What else can you say? “Pilgrimage.” “Talk about the Passion.” I grew up in New Orleans, and my parents took me back for the 1984 World’s Fair. They were off doing their thing, and I was wandering around on my own: surly, sullen, moping. They must’ve been having a blast being (1) back in NOLA and (2) momentarily rid of me. I came across some temporary bleachers and an empty stage. It was daytime. There was not a single soul around, but the PA was on. Murmur had just started. I knew the entire LP by heart. I walked to the top of the bleachers and just sat through the entire record. Vivid. It was my own private concert. I even remember the shirt I was wearing. Tan, Western-wear, no collar.

 

            I had seen REM a couple more times by then; a local promoter was also a fan and kept bringing them back to town. It was a 1,000-seat venue, and while REM couldn’t fill it, they could get respectable crowds: 500, 600. “So. Central Rain” and “Pretty Persuasion” on Reckoning are irresistible. So is the Howard Finster cover art. Someone in REM is on the record as saying Fables “sucks,” but I disagree. “Feeling Gravity’s Pull” is still mesmerizing.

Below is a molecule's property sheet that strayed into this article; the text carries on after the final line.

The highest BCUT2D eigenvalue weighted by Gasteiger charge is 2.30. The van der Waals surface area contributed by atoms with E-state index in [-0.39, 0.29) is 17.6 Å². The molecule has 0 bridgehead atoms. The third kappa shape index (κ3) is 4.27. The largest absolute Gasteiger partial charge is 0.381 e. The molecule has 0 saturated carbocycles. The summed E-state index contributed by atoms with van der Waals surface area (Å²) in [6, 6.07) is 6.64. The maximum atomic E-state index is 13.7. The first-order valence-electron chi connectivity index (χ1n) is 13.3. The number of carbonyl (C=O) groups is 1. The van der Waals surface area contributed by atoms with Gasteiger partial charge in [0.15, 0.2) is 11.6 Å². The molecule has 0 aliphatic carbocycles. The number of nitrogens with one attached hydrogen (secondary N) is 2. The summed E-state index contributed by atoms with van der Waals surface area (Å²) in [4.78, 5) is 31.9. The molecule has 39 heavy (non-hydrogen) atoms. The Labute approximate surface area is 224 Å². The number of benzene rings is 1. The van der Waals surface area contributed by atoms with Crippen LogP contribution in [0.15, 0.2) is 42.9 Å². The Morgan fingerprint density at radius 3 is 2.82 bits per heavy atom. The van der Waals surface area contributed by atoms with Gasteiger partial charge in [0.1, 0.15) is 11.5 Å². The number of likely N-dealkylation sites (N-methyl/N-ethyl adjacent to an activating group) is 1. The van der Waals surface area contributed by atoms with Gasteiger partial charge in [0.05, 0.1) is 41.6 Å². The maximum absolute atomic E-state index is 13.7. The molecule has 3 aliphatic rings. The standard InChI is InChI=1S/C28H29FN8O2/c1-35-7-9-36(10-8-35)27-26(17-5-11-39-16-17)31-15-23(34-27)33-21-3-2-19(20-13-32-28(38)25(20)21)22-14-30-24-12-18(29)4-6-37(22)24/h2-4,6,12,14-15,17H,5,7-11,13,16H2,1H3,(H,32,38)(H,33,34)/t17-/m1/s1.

Lifes Rich Pageant (1986 IRS)

            Dead Letter Office (1987 IRS)

            Document (1987 IRS)

            Eponymous (1988 IRS)

 

            Before, REM worked in texture. Stipe mumbled; the guitars jangled, consistently. Here is where the songs burst into color. Stipe isn’t providing texture; he’s singing pointed lyrics. You could tell at the time that REM could be huge. The songs were just too good. Their variety blossomed. “Begin the Begin.” “Finest Worksong.” As REM began its ascendancy, I saw them another time or two, 5,000-seat venues this time. I got a girlfriend, but not until I was 18. “The One I Love” is a classic. I never dated any of my teenage crushes, but I was starting to feel like a leper, so I settled. I went out with her because she was good looking and I wanted to get it over with. My heart wasn’t in it. I wish I could go back and slap my 18-year-old self. If you say “It’s the End of the World as We Know It (And I Feel Fine),” is anything other than catchy as @#$%, you’re hopeless. You deserve that stack of Stockhausen LPs. I loved it. The song. And the antics. Just not her.

 

            Green (1988 Warner Bros.)

            Out of Time (1991 Warner Bros.)